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How Plaintiffs Win Their Cases

Welcome! This article is part of a Medscape Physician Business Academy course, . Visit the Course Page to take the full course and receive a certificate.

Key Factors in a Malpractice Lawsuit

The trauma of being sued for medical malpractice can linger for many years after a lawsuit is resolved. In a 2015 Medscape survey [1] of physicians who had been sued, 26% of men and 36% of women indicated it was "one of the worst experiences of my life" and another 20% of both sexes said it was a "disruptive and humiliating" experience.

Lawsuits can lumber along for years, putting defendants under constant uncertainty and dread. In the Medscape survey, a physician whose case lasted more than 3 years commented that these were "years of agonizing about the potential for a catastrophic outcome, loss of license, practice, etc."

Even winnable lawsuits, however, may not be a slam-dunk for doctors.

Keep in mind that most lawsuits will be dropped without any payment at all. Estimates of meritless lawsuits vary widely, but a 2010 analysis [2] by the American Medical Association found that almost two thirds of medical malpractice lawsuits are dropped, dismissed, or withdrawn.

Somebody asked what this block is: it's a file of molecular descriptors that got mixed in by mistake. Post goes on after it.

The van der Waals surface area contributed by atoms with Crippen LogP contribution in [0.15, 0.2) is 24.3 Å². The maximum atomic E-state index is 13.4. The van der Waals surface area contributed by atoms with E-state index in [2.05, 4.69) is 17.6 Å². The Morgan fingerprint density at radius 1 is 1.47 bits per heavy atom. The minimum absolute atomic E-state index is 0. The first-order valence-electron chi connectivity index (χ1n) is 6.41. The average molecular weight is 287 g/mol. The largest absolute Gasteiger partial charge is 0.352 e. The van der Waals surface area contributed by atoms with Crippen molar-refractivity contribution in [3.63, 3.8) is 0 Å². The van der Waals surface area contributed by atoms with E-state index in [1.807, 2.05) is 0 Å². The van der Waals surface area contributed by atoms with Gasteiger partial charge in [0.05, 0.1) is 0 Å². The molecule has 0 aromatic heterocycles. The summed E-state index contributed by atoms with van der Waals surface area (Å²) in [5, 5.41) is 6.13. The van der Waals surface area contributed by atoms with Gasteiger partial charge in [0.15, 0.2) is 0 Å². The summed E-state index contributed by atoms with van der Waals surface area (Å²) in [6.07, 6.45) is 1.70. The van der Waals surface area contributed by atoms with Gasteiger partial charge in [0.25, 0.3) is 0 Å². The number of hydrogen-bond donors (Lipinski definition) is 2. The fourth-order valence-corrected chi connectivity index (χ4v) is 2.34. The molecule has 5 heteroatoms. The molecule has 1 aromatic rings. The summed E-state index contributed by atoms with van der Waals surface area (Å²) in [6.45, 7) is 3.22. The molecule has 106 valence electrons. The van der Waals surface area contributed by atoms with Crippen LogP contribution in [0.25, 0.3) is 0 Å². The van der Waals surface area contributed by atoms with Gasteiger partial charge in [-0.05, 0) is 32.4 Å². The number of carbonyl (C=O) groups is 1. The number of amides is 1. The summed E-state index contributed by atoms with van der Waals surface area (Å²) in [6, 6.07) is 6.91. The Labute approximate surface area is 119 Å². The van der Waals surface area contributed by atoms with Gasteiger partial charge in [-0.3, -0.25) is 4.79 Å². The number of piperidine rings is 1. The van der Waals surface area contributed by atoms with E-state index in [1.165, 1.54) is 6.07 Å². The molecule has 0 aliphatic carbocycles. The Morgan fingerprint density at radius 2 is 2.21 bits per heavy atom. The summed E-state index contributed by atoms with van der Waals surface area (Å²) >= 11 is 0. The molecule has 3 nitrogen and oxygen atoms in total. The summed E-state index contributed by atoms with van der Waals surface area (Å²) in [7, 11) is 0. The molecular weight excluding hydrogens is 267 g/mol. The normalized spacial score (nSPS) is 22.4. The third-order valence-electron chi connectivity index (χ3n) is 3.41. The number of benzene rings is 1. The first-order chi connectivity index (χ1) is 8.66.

Even winnable lawsuits, however, may not be a slam-dunk for doctors. A case can raise serious questions about treatment of the patient, and the defense will have to counter them to win.

Ultimate victory in these cases will depend to a great extent on you. You will have to work closely with your attorney, study key documents in great detail, and behave in a reassuring and responsible manner in all encounters.

What Plaintiffs Must Show

For plaintiffs to prove their case, they must show that the physician acted negligently, that this negligence resulted in injury, and that the injury resulted in damage. Here are those factors in greater depth.

Proving Negligence

This is at the heart of a malpractice suit. Plaintiffs have to prove there was a departure from accepted standards of medical practice.

The simple fact that there was a bad outcome does not mean the plaintiff wins the case. The plaintiff has to prove that the physician was negligent. Although juries may be moved by appalling injuries to the patient, ranging from irreversible brain damage to facial scars, the injury has to be caused by a departure from the standard of care.

The alleged negligence might be a simple mistake, such as a surgeon's slip of the hand during surgery, or neglect, such as delaying treatment for no direct reason or misdiagnosing a serious illness.

Not obtaining informed consent can also be the basis of a malpractice suit. It is now a widely accepted standard that patients have to be informed of the risks of a procedure. After all, if they were not told about the risks, they might not have agreed to the procedure.

In proving that negligence took place, plaintiffs have a relatively easy threshold to meet. They must only show that there is a "preponderance of evidence"-that it's "more likely than not" that malpractice took place.